Monday, April 30, 2012

Deborah Ball comments on the Michigan Council on Educator Effectiveness's Interim Progress Report

Tags: assessment, ball, digital signage, k-12, policy, teacher effectiveness

Deborah Ball, a member of the Michigan Council on Educator Effectiveness, spoke about the group's progress in identifying and/or developing a system to evaluate Michigan K-12 teachers. The council released an interim report on April 27 that called for a pilot program that tests several different evaluation processes in 12 school districts, both urban and rural, during the 2012-13 school year. According to an April 28, 2012, article in the Kalamazoo Gazette and posted on MLive:

Ball said the challenge is to come up with a system that works not only in all types of districts, but also for all subjects.

That means the work can’t rely too heavily on standardized tests, which measure student performance only in certain subjects.

“Every teacher wants to do well, and everyone wants students to learn as much as possible,” said Ball, who is dean of the University of Michigan School of Education.

“The goal is to focus on teaching, on the work of the teacher. And there are differences in a way a person teaches band, physical education or French.”

The five-member commission’s work arose from efforts to reform teacher tenure, and legislative calls for improving the way – and frequency – those teachers are evaluated.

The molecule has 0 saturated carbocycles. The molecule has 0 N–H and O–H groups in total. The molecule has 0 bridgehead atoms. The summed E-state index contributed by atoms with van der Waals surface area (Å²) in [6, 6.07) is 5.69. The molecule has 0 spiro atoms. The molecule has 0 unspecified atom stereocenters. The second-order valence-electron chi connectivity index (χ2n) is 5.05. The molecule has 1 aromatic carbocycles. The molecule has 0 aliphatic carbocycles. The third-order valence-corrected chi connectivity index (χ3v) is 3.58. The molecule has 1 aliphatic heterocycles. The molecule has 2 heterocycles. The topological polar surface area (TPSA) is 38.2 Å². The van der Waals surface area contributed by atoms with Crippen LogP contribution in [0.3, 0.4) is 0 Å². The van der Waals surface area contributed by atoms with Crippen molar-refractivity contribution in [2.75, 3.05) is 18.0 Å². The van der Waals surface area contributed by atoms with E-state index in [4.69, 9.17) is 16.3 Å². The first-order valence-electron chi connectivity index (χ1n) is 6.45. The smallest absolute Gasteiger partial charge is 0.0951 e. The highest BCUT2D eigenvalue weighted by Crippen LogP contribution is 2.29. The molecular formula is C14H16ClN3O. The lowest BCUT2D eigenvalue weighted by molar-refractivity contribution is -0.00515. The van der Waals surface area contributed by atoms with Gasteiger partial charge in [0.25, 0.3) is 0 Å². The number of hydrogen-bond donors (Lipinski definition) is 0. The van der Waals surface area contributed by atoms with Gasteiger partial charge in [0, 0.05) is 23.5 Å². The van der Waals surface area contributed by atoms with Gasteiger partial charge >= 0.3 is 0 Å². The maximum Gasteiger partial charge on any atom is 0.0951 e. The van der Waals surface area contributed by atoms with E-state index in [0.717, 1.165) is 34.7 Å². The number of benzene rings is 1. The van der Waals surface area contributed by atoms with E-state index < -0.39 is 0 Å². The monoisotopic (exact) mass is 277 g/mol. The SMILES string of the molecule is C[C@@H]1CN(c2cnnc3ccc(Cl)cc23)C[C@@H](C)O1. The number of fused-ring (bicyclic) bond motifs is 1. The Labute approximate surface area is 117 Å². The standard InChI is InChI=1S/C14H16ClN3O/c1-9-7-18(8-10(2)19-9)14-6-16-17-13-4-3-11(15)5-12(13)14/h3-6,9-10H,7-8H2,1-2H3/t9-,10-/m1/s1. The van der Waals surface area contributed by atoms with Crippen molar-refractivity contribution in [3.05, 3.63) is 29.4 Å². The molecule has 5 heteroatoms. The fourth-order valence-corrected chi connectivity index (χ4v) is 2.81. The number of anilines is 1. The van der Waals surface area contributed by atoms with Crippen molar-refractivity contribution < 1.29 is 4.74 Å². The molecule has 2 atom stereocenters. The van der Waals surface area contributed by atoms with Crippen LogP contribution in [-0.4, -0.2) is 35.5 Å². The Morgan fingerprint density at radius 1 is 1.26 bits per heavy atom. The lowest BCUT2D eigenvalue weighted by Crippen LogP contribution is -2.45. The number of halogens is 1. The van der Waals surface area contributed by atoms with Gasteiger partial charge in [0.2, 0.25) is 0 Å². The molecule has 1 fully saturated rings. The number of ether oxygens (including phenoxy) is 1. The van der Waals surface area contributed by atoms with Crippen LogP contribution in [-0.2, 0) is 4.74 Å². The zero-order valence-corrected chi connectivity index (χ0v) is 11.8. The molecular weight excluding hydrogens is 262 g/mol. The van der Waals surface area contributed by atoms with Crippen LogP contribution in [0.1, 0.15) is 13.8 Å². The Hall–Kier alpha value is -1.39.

Ball told educators and policymakers at Monday’s Governor’s Summit on Education that her goal is to use evaluations to improve all teachers, focusing on the craft of instruction, because too often teachers are left on their own.

According to a report released late Friday, the commission recommends choosing from three teacher observation formats, and for a year looking at how they work in a selection of urban, suburban and rural districts and charter schools.

Ball said classroom observations are key to any system, and that will mean extensive training for the people charged with the work. Ideally teachers would be observed three times a year, and that would be too much for just a principal and assistant principal to do.

Other states have created a group of trained evaluators, including retired teachers and principals and even master teachers from within the building.

Additional coverage was included in the April 27, 2012, Detroit Free Press and the May 1, 2012, Detroit News.

Deborah Loewenberg Ball is the William H. Payne Collegiate Chair, Arthur F. Thurnau Professor, and dean of the School of Education.

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